Punaiset hiekat is just a sourcebook. It ties itself to no specific game or even genre. It gives an overview of the local culture and history in a rather general fashion, without dwelling on the details overmuch, and then tells how all this might be used in RPGs set in different settings or eras – the medieval era with the Adal Sultanate, the colonial age and its associated rebellions, the modern era or the near future (like cyberpunk, except everyone is too poor to buy cybernetics), or even a fantasy setting. For the latter, there’s a chapter on mythological beasties.

The book also includes a pair of adventures, “But Where Is the Warlord?” and “Mamnuuc Maktabad”. The first one is a modern or near-future scenario about a black ops hit on a local warlord, where the weight of the story is in the morality of imperialism. The second one is a more traditional adventure, where a British-Italian expedition, including the PCs, heads off to find a lost library in the Somali desert, sometime in the 1920s or 30s, the era of Indiana Jones. Hijinks ensue.

I could actually see myself running that one. Savage Worlds, perhaps.

So, is the book any good?

Yeah, I’d say so. Though I haven’t the expertise to evaluate whether Wille has actually done his research or just pulled stuff out of his hat, it has this sort of truthful ring to it. It feels a bit like it is mythologizing the people with its characterizations of the Somalis as passionate and warlike and warrior poets and so forth, but hey, like the book itself says, its a game aid, not serious scientific research. Also, it sounds suspiciously like how a people mythologizes themselves (cf. the Finnish national self-image of stubborn, unyielding endurance before adversity and all that crap). So, never mind the rumbling, that’s just Eddie Saïd rolling in his grave, nothing out of the ordinary. (For what it’s worth, I think someone quipped during Ropecon that the book is better-researched than its writer’s pro gradu thesis.)

The book reads well. Wille Ruotsalainen is a capable writer, and though I spotted a few typos, clumsy sentences and one minor layout gaffe, there’s nothing unforgivable on that front.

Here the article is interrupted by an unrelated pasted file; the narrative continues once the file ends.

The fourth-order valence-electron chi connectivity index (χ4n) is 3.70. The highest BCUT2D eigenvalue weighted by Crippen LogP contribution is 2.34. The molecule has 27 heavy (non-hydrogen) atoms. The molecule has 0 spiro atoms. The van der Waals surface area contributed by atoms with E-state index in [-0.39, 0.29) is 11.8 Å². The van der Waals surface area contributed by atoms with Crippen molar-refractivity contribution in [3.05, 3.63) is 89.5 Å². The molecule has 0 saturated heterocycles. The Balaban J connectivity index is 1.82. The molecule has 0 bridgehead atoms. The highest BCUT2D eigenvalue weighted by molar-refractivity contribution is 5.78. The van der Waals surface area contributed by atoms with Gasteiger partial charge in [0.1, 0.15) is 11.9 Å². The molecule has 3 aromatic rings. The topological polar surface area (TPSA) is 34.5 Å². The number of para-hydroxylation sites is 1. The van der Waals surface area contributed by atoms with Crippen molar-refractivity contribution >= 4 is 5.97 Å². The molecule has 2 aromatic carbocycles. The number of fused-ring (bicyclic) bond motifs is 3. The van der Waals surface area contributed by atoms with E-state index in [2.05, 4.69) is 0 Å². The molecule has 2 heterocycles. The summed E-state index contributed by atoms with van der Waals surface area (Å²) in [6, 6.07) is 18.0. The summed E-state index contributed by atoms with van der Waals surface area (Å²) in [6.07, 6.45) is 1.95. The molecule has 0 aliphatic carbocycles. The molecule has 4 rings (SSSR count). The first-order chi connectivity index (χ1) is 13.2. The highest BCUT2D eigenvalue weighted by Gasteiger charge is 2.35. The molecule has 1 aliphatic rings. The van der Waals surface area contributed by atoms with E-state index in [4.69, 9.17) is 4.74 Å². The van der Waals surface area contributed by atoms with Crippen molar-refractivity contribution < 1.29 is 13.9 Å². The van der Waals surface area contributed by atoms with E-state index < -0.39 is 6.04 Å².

I’m not gonna comment on the art. If I were, it’d be a glib remark about burkhas, cheesecake and female oppression and so culturally insensitive it’s not even funny. So I’m just not gonna go there.

Anyway, it’s a good book. It inspires me. Especially the bits about 1920s and 30s. Ever since I saw the play Corto Maltese a few months back, I’ve had this idea for a game set in the interbellum period, somewhere in Turkey, the Middle East, or thereabouts. It’s a fascinating period, and the non-European milieus make it easy to play up the mysticism.

Only available in Finnish. For information on how to get your own (an advisable course of action indeed), check out this forum thread.

In the interests of full disclosure, I know both the author and the graphic designer, and they’re both swell people, but I paid full price for the book.

Review: Prince of Wolves

So, a bit over a year ago or thereabouts, Paizo Publishing kicked off their Pathfinder Tales novel line. I subscribed immediately and have been a subscribed for a year now. I think the fifth novel just came out.

I finally got around to reading one of them. I wasn’t originally intending to review it, but as it happened, I got an extra copy in my monthly adventure path shipment a couple of months back, so I figured this is the least I can do.

It’s the first of the series, Prince of Wolves by Dave Gross, and as far as light fantasy goes, it’s not a bad book.

Prince of Wolves is set in Ustalav, the place in Golarion that’s designed to accommodate all the Ravenloft stuff. It’s gothic and there are vampires and werewolves and superstitious villagers and all the tropes of Gothic literature.

The tropes go so far that I kept a mental checklist and ticked off stuff as it appeared. Not a whole lot of bases that the novel didn’t hit, which is both a good and a bad thing.

The main characters are Count Varian Jeggare, a half-elven Pathfinder Venture-Captain from Cheliax, and his bodyguard Radovan, a tiefling. The novel alternates with their points of view. Each character has a strong, identifiable voice, and they are easy to keep apart. The two head to Ustalav to find out what became of a Pathfinder agent that Varian had sent forth. While Varian Jeggare explores the strange manor of their host, Radovan gets involved with a clan of Sczarni, Varisian thieves. This goes on for about 350 pages and is good for about two hours of reading. The mystery in the novel is compelling and in the end, sufficiently clever.